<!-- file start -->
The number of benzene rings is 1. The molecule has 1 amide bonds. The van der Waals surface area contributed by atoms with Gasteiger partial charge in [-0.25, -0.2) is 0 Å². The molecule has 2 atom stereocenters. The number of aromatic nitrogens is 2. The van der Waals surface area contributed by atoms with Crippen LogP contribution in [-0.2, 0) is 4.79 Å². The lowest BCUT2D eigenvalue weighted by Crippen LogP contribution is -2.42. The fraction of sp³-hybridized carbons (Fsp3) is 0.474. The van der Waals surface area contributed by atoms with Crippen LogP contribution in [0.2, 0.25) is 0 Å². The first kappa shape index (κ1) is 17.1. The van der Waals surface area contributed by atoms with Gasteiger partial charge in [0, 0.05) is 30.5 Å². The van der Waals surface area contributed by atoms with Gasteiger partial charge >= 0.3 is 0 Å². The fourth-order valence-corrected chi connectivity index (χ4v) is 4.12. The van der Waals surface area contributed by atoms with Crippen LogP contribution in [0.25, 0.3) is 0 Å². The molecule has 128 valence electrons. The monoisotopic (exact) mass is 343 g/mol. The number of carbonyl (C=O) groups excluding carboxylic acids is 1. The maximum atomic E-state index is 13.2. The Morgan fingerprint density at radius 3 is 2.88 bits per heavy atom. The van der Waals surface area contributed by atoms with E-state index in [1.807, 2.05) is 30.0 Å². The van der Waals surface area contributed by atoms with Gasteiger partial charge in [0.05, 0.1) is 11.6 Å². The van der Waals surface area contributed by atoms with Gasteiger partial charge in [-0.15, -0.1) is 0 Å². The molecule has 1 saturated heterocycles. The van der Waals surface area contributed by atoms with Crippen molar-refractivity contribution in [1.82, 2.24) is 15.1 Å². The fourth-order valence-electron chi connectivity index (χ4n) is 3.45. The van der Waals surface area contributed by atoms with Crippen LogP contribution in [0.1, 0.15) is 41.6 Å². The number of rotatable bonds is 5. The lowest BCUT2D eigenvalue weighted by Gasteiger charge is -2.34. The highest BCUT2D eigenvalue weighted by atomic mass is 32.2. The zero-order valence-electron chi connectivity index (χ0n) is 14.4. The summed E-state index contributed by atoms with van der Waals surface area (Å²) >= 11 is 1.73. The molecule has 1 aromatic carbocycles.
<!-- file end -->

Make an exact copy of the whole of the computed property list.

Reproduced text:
The number of benzene rings is 1. The molecule has 1 amide bonds. The van der Waals surface area contributed by atoms with Gasteiger partial charge in [-0.25, -0.2) is 0 Å². The molecule has 2 atom stereocenters. The number of aromatic nitrogens is 2. The van der Waals surface area contributed by atoms with Crippen LogP contribution in [-0.2, 0) is 4.79 Å². The lowest BCUT2D eigenvalue weighted by Crippen LogP contribution is -2.42. The fraction of sp³-hybridized carbons (Fsp3) is 0.474. The van der Waals surface area contributed by atoms with Crippen LogP contribution in [0.2, 0.25) is 0 Å². The first kappa shape index (κ1) is 17.1. The van der Waals surface area contributed by atoms with Gasteiger partial charge in [0, 0.05) is 30.5 Å². The van der Waals surface area contributed by atoms with Gasteiger partial charge >= 0.3 is 0 Å². The fourth-order valence-corrected chi connectivity index (χ4v) is 4.12. The van der Waals surface area contributed by atoms with Crippen LogP contribution in [0.25, 0.3) is 0 Å². The molecule has 128 valence electrons. The monoisotopic (exact) mass is 343 g/mol. The number of carbonyl (C=O) groups excluding carboxylic acids is 1. The maximum atomic E-state index is 13.2. The Morgan fingerprint density at radius 3 is 2.88 bits per heavy atom. The van der Waals surface area contributed by atoms with E-state index in [1.807, 2.05) is 30.0 Å². The van der Waals surface area contributed by atoms with Gasteiger partial charge in [0.05, 0.1) is 11.6 Å². The van der Waals surface area contributed by atoms with Gasteiger partial charge in [-0.15, -0.1) is 0 Å². The molecule has 1 saturated heterocycles. The van der Waals surface area contributed by atoms with Crippen molar-refractivity contribution in [1.82, 2.24) is 15.1 Å². The fourth-order valence-electron chi connectivity index (χ4n) is 3.45. The van der Waals surface area contributed by atoms with Crippen LogP contribution in [0.1, 0.15) is 41.6 Å². The number of rotatable bonds is 5. The lowest BCUT2D eigenvalue weighted by Gasteiger charge is -2.34. The highest BCUT2D eigenvalue weighted by atomic mass is 32.2. The zero-order valence-electron chi connectivity index (χ0n) is 14.4. The summed E-state index contributed by atoms with van der Waals surface area (Å²) >= 11 is 1.73. The molecule has 1 aromatic carbocycles.